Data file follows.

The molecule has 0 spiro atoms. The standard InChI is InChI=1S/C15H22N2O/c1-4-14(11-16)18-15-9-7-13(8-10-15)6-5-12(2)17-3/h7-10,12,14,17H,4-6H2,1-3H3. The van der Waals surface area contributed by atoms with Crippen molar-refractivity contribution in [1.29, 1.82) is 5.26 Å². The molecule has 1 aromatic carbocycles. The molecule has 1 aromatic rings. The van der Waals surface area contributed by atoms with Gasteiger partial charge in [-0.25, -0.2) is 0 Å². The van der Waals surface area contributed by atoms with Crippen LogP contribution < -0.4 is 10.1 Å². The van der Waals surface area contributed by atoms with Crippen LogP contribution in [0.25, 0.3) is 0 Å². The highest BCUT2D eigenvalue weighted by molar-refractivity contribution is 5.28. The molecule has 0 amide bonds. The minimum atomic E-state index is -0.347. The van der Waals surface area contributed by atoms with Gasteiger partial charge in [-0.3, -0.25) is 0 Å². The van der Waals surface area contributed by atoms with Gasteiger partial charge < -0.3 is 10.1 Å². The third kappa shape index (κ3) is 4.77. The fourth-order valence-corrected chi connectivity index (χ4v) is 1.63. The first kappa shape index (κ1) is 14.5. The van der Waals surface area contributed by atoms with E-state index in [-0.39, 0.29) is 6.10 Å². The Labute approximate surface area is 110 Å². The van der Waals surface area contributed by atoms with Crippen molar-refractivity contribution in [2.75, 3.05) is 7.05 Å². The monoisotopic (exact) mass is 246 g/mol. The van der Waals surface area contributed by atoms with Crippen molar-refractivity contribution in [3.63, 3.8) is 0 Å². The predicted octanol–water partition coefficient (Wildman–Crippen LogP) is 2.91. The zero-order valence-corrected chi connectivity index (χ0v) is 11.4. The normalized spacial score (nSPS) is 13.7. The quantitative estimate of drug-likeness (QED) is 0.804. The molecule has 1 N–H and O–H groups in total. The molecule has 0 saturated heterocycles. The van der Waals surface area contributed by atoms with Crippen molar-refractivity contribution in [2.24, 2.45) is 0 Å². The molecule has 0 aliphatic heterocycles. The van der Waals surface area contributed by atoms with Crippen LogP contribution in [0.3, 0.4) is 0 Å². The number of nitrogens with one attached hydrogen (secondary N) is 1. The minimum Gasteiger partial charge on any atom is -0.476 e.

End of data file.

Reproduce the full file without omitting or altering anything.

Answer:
The molecule has 0 spiro atoms. The standard InChI is InChI=1S/C15H22N2O/c1-4-14(11-16)18-15-9-7-13(8-10-15)6-5-12(2)17-3/h7-10,12,14,17H,4-6H2,1-3H3. The van der Waals surface area contributed by atoms with Crippen molar-refractivity contribution in [1.29, 1.82) is 5.26 Å². The molecule has 1 aromatic carbocycles. The molecule has 1 aromatic rings. The van der Waals surface area contributed by atoms with Gasteiger partial charge in [-0.25, -0.2) is 0 Å². The van der Waals surface area contributed by atoms with Crippen LogP contribution < -0.4 is 10.1 Å². The van der Waals surface area contributed by atoms with Crippen LogP contribution in [0.25, 0.3) is 0 Å². The highest BCUT2D eigenvalue weighted by molar-refractivity contribution is 5.28. The molecule has 0 amide bonds. The minimum atomic E-state index is -0.347. The van der Waals surface area contributed by atoms with Gasteiger partial charge in [-0.3, -0.25) is 0 Å². The van der Waals surface area contributed by atoms with Gasteiger partial charge < -0.3 is 10.1 Å². The third kappa shape index (κ3) is 4.77. The fourth-order valence-corrected chi connectivity index (χ4v) is 1.63. The first kappa shape index (κ1) is 14.5. The van der Waals surface area contributed by atoms with E-state index in [-0.39, 0.29) is 6.10 Å². The Labute approximate surface area is 110 Å². The van der Waals surface area contributed by atoms with Crippen molar-refractivity contribution in [2.75, 3.05) is 7.05 Å². The monoisotopic (exact) mass is 246 g/mol. The van der Waals surface area contributed by atoms with Crippen molar-refractivity contribution in [3.63, 3.8) is 0 Å². The predicted octanol–water partition coefficient (Wildman–Crippen LogP) is 2.91. The zero-order valence-corrected chi connectivity index (χ0v) is 11.4. The normalized spacial score (nSPS) is 13.7. The quantitative estimate of drug-likeness (QED) is 0.804. The molecule has 1 N–H and O–H groups in total. The molecule has 0 saturated heterocycles. The van der Waals surface area contributed by atoms with Crippen molar-refractivity contribution in [2.24, 2.45) is 0 Å². The molecule has 0 aliphatic heterocycles. The van der Waals surface area contributed by atoms with Crippen LogP contribution in [0.3, 0.4) is 0 Å². The number of nitrogens with one attached hydrogen (secondary N) is 1. The minimum Gasteiger partial charge on any atom is -0.476 e.